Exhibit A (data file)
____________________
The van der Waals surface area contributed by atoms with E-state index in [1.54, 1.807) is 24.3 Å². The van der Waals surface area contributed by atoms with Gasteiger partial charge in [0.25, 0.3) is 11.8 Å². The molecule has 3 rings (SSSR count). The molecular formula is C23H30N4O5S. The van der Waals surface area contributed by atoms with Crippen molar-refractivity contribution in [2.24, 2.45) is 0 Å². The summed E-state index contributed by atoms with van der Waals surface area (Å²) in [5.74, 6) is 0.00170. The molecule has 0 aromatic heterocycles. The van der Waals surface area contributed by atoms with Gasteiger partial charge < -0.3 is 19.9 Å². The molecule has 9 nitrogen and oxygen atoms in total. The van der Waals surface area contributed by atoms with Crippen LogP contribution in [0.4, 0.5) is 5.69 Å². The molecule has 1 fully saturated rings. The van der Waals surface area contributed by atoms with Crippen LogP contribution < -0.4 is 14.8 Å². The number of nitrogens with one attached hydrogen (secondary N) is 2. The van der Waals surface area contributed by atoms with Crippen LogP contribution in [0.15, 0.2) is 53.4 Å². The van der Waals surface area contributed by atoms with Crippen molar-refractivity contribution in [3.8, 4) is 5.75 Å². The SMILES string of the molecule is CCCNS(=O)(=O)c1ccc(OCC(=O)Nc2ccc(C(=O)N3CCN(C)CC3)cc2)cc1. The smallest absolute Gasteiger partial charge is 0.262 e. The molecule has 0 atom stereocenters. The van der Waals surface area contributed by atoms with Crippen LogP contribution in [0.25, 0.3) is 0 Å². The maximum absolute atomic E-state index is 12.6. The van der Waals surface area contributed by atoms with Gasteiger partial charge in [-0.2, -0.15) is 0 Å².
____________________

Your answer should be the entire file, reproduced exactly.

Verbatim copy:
The van der Waals surface area contributed by atoms with E-state index in [1.54, 1.807) is 24.3 Å². The van der Waals surface area contributed by atoms with Gasteiger partial charge in [0.25, 0.3) is 11.8 Å². The molecule has 3 rings (SSSR count). The molecular formula is C23H30N4O5S. The van der Waals surface area contributed by atoms with Crippen molar-refractivity contribution in [2.24, 2.45) is 0 Å². The summed E-state index contributed by atoms with van der Waals surface area (Å²) in [5.74, 6) is 0.00170. The molecule has 0 aromatic heterocycles. The van der Waals surface area contributed by atoms with Gasteiger partial charge < -0.3 is 19.9 Å². The molecule has 9 nitrogen and oxygen atoms in total. The van der Waals surface area contributed by atoms with Crippen LogP contribution in [0.4, 0.5) is 5.69 Å². The molecule has 1 fully saturated rings. The van der Waals surface area contributed by atoms with Crippen LogP contribution < -0.4 is 14.8 Å². The number of nitrogens with one attached hydrogen (secondary N) is 2. The van der Waals surface area contributed by atoms with Crippen LogP contribution in [0.15, 0.2) is 53.4 Å². The van der Waals surface area contributed by atoms with Crippen molar-refractivity contribution in [3.8, 4) is 5.75 Å². The SMILES string of the molecule is CCCNS(=O)(=O)c1ccc(OCC(=O)Nc2ccc(C(=O)N3CCN(C)CC3)cc2)cc1. The smallest absolute Gasteiger partial charge is 0.262 e. The molecule has 0 atom stereocenters. The van der Waals surface area contributed by atoms with Crippen LogP contribution in [0.25, 0.3) is 0 Å². The maximum absolute atomic E-state index is 12.6. The van der Waals surface area contributed by atoms with Gasteiger partial charge in [-0.2, -0.15) is 0 Å².